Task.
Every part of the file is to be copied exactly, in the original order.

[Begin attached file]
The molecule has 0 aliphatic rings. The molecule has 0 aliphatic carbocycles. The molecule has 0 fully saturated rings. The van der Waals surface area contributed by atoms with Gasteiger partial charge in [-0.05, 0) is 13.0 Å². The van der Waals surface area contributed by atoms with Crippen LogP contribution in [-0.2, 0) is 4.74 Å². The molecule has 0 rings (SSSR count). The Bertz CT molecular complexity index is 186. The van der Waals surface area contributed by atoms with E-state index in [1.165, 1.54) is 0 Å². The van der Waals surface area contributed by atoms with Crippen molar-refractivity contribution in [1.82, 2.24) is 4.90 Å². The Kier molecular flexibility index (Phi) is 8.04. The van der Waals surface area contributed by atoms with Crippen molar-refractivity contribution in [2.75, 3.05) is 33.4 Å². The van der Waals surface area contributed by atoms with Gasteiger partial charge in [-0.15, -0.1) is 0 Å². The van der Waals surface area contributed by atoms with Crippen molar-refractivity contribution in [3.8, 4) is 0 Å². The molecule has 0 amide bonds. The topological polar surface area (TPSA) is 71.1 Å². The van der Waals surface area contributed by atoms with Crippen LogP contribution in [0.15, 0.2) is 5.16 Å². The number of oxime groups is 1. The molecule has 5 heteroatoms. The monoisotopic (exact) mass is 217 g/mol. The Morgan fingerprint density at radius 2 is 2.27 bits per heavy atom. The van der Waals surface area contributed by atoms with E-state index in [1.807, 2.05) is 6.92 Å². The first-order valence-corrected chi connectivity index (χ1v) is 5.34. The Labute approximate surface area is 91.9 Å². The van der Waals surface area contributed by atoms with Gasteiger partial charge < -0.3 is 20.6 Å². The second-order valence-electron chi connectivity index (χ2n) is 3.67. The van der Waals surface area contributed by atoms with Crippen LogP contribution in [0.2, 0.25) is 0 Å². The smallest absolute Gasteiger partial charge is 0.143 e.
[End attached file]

The molecule has 0 aliphatic rings. The molecule has 0 aliphatic carbocycles. The molecule has 0 fully saturated rings. The van der Waals surface area contributed by atoms with Gasteiger partial charge in [-0.05, 0) is 13.0 Å². The van der Waals surface area contributed by atoms with Crippen LogP contribution in [-0.2, 0) is 4.74 Å². The molecule has 0 rings (SSSR count). The Bertz CT molecular complexity index is 186. The van der Waals surface area contributed by atoms with E-state index in [1.165, 1.54) is 0 Å². The van der Waals surface area contributed by atoms with Crippen molar-refractivity contribution in [1.82, 2.24) is 4.90 Å². The Kier molecular flexibility index (Phi) is 8.04. The van der Waals surface area contributed by atoms with Crippen molar-refractivity contribution in [2.75, 3.05) is 33.4 Å². The van der Waals surface area contributed by atoms with Gasteiger partial charge in [-0.15, -0.1) is 0 Å². The van der Waals surface area contributed by atoms with Crippen molar-refractivity contribution in [3.8, 4) is 0 Å². The molecule has 0 amide bonds. The topological polar surface area (TPSA) is 71.1 Å². The van der Waals surface area contributed by atoms with Crippen LogP contribution in [0.15, 0.2) is 5.16 Å². The number of oxime groups is 1. The molecule has 5 heteroatoms. The monoisotopic (exact) mass is 217 g/mol. The Morgan fingerprint density at radius 2 is 2.27 bits per heavy atom. The van der Waals surface area contributed by atoms with E-state index in [1.807, 2.05) is 6.92 Å². The first-order valence-corrected chi connectivity index (χ1v) is 5.34. The Labute approximate surface area is 91.9 Å². The van der Waals surface area contributed by atoms with Gasteiger partial charge < -0.3 is 20.6 Å². The second-order valence-electron chi connectivity index (χ2n) is 3.67. The van der Waals surface area contributed by atoms with Crippen LogP contribution in [0.2, 0.25) is 0 Å². The smallest absolute Gasteiger partial charge is 0.143 e.